BC Ferries; the provincial corporation that Vancouver Islanders, Gulf Islanders and Sunshine Coasters love to hate. No, that’s a lie; they just plain hate it and for good reason. I won’t even go into the reasons since we all know the reasons, though arrogant disdain comes to mind.
We generally try to avoid at all costs using the hideously overpriced service and happily pay the extra bucks to fly from our home to assorted destinations on the other side of the moat that holds us captive as our freedom of movement is held in check by a heedless provincial government.
If we do have to depart by water we try to avail ourselves of the quaint service of Blackball as exemplified in the venerable MV Coho, running from Victoria to Port Angeles WA. Love that little old ship. It reminds me of the earliest BC Ferries where providing transportation – basic transportation – was the credo that motivated old WAC Bennett when the corporation was started. In other words, it was designed to serve the public not the egos and bank accounts of the Ferries’ execs.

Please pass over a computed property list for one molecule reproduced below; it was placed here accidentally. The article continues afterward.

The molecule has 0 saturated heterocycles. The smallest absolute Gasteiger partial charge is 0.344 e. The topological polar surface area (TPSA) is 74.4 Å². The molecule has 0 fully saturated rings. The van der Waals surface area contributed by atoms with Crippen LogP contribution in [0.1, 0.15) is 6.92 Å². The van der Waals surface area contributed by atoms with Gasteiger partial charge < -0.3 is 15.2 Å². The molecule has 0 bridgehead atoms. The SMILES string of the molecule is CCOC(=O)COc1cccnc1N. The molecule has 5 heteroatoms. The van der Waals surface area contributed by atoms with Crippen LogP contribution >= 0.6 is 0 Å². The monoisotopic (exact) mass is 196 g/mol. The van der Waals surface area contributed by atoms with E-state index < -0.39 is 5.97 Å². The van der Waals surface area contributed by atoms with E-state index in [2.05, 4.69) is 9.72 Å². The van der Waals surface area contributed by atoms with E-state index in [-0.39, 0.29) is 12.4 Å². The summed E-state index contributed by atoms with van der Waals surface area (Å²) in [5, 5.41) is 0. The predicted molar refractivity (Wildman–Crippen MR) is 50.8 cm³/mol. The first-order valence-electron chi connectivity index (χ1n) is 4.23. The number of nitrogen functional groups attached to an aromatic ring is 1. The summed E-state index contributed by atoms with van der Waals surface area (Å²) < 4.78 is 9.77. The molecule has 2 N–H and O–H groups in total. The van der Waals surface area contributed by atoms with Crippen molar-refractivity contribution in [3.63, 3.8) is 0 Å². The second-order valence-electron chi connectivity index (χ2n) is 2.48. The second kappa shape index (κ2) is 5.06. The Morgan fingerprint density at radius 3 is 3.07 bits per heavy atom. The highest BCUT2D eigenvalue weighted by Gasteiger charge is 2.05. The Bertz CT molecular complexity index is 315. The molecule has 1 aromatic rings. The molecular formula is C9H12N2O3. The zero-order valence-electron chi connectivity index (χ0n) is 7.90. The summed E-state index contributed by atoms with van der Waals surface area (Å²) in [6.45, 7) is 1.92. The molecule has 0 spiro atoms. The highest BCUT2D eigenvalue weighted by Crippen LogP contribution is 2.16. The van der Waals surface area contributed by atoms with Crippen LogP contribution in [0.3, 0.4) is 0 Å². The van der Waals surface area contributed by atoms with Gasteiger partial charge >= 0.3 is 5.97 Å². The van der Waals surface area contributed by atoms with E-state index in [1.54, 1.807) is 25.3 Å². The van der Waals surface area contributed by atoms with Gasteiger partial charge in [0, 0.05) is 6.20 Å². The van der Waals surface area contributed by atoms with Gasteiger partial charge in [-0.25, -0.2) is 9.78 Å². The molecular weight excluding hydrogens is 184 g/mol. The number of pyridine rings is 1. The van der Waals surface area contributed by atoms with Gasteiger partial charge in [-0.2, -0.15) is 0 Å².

The Coho is a fundamental craft. Pretends to be nothing more. Basic seats, basic grub in a basic snackbar, heads for boys and girls and a lovely scenic trip across the Strait of Juan de Fuca and just wait for the long ocean rolls when you get to the middle.
Going back even further, I still fondly (and just barely) remember the old CPR ‘princesses’ that used to run from Vancouver (downtown) to Victoria, Nanaimo, the Sunshine Coast and yes, the dear old Princess Mary (pictured in a wonderful Hughes painting) used to run to Comox, as well as Hornby and Denman Islands. I first went to Hornby with my grandmother when I was a very little boy and we went via the Mary. Ultimately the superstructure of the Mary suffered something of an indignity by being turned into an eatery in Victoria that ran for a number of years.
The original 3-funnel Princesses were my favorites. I used to love going to Pier B-C in Vancouver and see them moored there like mini cruise ships. And sometimes we were lucky enough to travel on one. And if you wanted to see a hapless little kid pee his pants, then have him standing out on deck not anticipating the blowing of that huge whistle when the ship passed under the Lion’s Gate. The floodgates would open but the trip was still worth the soggy knickers.